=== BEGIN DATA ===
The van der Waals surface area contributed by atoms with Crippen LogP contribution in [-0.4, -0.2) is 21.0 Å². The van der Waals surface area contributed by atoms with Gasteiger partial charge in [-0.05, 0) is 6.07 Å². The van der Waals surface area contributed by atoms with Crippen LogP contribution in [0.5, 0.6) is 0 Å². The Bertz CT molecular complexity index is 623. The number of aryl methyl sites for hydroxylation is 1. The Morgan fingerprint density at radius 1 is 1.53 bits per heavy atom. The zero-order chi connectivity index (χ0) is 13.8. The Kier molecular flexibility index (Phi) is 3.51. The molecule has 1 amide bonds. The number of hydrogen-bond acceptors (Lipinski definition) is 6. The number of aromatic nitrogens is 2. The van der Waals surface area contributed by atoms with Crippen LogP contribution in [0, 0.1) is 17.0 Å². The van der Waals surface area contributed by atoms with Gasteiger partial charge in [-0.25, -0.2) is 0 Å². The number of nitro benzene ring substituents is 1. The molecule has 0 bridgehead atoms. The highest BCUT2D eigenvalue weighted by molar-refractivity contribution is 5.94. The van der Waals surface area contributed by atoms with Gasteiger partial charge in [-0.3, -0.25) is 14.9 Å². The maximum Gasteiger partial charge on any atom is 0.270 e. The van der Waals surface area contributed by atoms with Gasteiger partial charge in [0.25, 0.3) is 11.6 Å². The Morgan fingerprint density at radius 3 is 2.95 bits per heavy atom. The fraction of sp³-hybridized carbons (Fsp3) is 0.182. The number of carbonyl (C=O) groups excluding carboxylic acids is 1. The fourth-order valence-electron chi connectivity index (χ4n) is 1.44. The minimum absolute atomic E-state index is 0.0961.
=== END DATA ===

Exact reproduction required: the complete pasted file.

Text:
The van der Waals surface area contributed by atoms with Crippen LogP contribution in [-0.4, -0.2) is 21.0 Å². The van der Waals surface area contributed by atoms with Gasteiger partial charge in [-0.05, 0) is 6.07 Å². The van der Waals surface area contributed by atoms with Crippen LogP contribution in [0.5, 0.6) is 0 Å². The Bertz CT molecular complexity index is 623. The number of aryl methyl sites for hydroxylation is 1. The Morgan fingerprint density at radius 1 is 1.53 bits per heavy atom. The zero-order chi connectivity index (χ0) is 13.8. The Kier molecular flexibility index (Phi) is 3.51. The molecule has 1 amide bonds. The number of hydrogen-bond acceptors (Lipinski definition) is 6. The number of aromatic nitrogens is 2. The van der Waals surface area contributed by atoms with Crippen LogP contribution in [0, 0.1) is 17.0 Å². The van der Waals surface area contributed by atoms with Gasteiger partial charge in [-0.25, -0.2) is 0 Å². The number of nitro benzene ring substituents is 1. The molecule has 0 bridgehead atoms. The highest BCUT2D eigenvalue weighted by molar-refractivity contribution is 5.94. The van der Waals surface area contributed by atoms with Gasteiger partial charge in [-0.3, -0.25) is 14.9 Å². The maximum Gasteiger partial charge on any atom is 0.270 e. The van der Waals surface area contributed by atoms with Gasteiger partial charge in [0.25, 0.3) is 11.6 Å². The Morgan fingerprint density at radius 3 is 2.95 bits per heavy atom. The fraction of sp³-hybridized carbons (Fsp3) is 0.182. The number of carbonyl (C=O) groups excluding carboxylic acids is 1. The fourth-order valence-electron chi connectivity index (χ4n) is 1.44. The minimum absolute atomic E-state index is 0.0961.